News >China

Former official executed by lethal injection

2010-07-08 07:12

CHONGQING - Wen Qiang, the former top justice official in the southwestern city of Chongqing, was executed on Wednesday for corruption.

Wen, 55, was the highest ranking official among 100 caught in the city's massive crackdown on violent gangs and the corrupt officials who protect them.

The Municipal High People's Court on May 21 rejected an appeal by Wen, who was sentenced to death by a lower court on April 14 for accepting bribes, shielding criminal gangs, rape and failing to account for both his cash and assets.

Wen served as the city's deputy police chief from 1992 to 2008 and later as the justice chief until he was arrested in September 2009.

The death sentence had been forwarded to the Supreme People's Court and was approved, according to a statement released by the Municipal High People's Court at 10:45am on Wednesday.

Former official executed by lethal injection
File photo, Wen Qiang, former top justice offi cial of Chongqing, was executed on Wednesday after being convicted for corruption and rape. [China Daily]

The statement did not specify the time of execution, nor how the execution was to be carried out.

Local media reported that Wen received a lethal injection.

Before the execution, Wen met his sister, Wen Wanqin, and his son, Wen Jiahao, early on Wednesday, Caijing magazine reported on its website.

During the less than 10-minute hearing at the No 5 Intermediate People's Court, Wen told his son: "You have to behave yourself, be a good man and do not blame society."

Wen also told his son that "your father is guilty", the report said, citing Wen Wanqin.

Hearing the news of Wen's execution, some local residents lit firecrackers or held banners that read "Wen's execution, Chongqing's stability" at the gates of the Municipal High People's Court and the municipal Communist Party Committee.

Several local residents China Daily randomly interviewed in the street said they all received mobile phone messages about Wen's execution around 11 am.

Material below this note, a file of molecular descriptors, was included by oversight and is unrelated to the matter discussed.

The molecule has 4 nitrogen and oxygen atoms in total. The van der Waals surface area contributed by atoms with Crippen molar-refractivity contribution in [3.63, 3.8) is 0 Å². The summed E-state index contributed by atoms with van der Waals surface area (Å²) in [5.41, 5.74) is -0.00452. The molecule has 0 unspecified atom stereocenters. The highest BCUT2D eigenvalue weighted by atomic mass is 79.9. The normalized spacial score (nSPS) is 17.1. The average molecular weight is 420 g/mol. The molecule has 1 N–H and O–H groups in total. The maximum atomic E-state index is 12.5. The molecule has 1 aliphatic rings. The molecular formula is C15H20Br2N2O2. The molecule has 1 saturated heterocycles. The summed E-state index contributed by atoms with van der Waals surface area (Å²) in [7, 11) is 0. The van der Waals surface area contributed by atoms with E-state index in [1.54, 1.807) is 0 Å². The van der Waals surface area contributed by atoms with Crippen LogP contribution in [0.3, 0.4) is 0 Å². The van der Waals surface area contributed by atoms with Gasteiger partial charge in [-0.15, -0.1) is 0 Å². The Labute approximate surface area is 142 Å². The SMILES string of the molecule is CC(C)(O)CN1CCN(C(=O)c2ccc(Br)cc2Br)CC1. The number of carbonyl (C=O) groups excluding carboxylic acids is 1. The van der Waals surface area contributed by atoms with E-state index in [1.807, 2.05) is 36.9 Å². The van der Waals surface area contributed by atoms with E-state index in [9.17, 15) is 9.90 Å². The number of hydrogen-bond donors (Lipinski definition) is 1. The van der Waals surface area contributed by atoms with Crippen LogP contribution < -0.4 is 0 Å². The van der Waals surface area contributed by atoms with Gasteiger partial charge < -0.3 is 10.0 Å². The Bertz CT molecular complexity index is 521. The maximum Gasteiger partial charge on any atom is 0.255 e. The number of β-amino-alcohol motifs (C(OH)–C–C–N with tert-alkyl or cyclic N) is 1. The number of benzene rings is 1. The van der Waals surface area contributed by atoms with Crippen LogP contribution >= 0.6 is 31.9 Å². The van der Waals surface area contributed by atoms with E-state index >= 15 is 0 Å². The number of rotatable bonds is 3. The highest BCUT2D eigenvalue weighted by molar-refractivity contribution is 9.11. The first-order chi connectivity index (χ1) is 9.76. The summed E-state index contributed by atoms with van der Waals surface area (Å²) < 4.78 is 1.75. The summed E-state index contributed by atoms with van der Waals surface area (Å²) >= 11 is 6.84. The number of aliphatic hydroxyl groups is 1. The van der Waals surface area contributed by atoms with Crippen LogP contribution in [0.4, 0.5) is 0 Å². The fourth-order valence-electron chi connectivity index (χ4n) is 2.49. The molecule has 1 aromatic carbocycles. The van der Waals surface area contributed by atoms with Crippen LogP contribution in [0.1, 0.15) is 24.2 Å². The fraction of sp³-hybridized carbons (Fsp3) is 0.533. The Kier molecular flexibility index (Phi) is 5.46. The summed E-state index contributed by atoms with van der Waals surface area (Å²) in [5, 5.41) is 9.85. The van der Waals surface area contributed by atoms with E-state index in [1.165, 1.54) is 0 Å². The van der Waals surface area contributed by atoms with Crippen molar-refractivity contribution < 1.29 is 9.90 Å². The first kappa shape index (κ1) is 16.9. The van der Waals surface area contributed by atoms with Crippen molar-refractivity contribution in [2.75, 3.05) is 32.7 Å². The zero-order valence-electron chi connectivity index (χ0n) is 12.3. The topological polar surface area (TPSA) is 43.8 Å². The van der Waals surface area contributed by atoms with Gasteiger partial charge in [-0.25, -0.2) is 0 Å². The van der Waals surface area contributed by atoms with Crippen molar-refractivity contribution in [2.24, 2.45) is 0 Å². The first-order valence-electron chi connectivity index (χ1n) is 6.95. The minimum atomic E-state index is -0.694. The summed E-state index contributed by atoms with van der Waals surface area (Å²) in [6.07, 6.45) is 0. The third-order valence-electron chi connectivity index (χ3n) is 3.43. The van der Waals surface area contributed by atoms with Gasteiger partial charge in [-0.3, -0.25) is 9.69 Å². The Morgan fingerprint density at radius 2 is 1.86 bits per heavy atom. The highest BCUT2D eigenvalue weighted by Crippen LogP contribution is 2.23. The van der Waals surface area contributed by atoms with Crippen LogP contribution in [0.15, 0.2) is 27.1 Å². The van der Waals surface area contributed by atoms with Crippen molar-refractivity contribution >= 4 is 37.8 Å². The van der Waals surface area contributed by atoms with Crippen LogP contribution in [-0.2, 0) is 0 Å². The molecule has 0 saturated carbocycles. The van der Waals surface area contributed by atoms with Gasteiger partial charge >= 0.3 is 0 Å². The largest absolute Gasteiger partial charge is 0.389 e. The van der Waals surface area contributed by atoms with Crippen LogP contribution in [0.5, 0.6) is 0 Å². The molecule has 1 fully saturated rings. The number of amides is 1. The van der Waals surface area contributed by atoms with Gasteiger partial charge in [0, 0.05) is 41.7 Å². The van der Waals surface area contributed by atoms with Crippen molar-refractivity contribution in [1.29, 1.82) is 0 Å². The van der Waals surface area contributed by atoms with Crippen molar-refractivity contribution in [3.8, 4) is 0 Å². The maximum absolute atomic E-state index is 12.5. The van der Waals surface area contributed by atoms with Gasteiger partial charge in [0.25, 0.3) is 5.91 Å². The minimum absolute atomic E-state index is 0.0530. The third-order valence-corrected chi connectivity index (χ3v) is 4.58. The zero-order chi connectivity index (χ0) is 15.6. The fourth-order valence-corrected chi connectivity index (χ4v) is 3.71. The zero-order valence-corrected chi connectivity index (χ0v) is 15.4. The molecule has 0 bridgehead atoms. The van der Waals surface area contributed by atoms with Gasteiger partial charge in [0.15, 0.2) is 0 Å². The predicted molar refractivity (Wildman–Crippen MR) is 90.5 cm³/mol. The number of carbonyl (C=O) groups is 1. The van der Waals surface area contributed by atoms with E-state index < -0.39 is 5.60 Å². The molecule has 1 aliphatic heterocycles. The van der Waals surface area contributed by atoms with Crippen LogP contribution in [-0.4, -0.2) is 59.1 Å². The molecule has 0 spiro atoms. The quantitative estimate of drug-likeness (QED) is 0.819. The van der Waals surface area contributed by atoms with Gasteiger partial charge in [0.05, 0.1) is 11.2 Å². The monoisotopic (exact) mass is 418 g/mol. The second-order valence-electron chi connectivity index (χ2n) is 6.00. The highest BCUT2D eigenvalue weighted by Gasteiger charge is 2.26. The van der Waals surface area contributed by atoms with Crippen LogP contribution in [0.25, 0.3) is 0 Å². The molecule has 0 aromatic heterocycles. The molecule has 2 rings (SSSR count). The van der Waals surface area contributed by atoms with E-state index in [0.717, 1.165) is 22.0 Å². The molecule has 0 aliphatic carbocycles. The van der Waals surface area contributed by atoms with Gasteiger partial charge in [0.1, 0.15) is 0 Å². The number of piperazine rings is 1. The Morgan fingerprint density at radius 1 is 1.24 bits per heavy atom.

Many locals said they believe Chongqing will now maintain good public order for a while and hope that pressure is kept up on containing corruption and gangs.

Corruption has long haunted the ruling Communist Party of China. The Party's General Secretary, Hu Jintao, once said that "determined punishment and effective prevention of corruption concerns... the existence of the Party".

Meanwhile on Wednesday, another senior police official stood trial for corruption in Xi'an of Northwest China's Shaanxi province.

Zheng Shaodong, former assistant minister of public security, went on trial at the Intermediate People's Court in Xi'an on charges of accepting bribes and abusing his authority.

Prosecutors allege that from 2001 to October 2007, Zheng abused his position by promoting the interests of others in return for bribes worth more than 8.26 million yuan ($1.04 million).

Zheng had sought personal gain by using his authority to help others, by seeking favors for people involved in criminal investigations, as well as in job promotions and employment, prosecutors said.

The trial was adjourned until a later date.

From 2001 to 2005, Zheng was deputy head of the public security department of Guangdong province and the former director of the economic criminal investigation bureau under the Ministry of Public Security.

In April 2005, he was promoted to assistant minister of public security.

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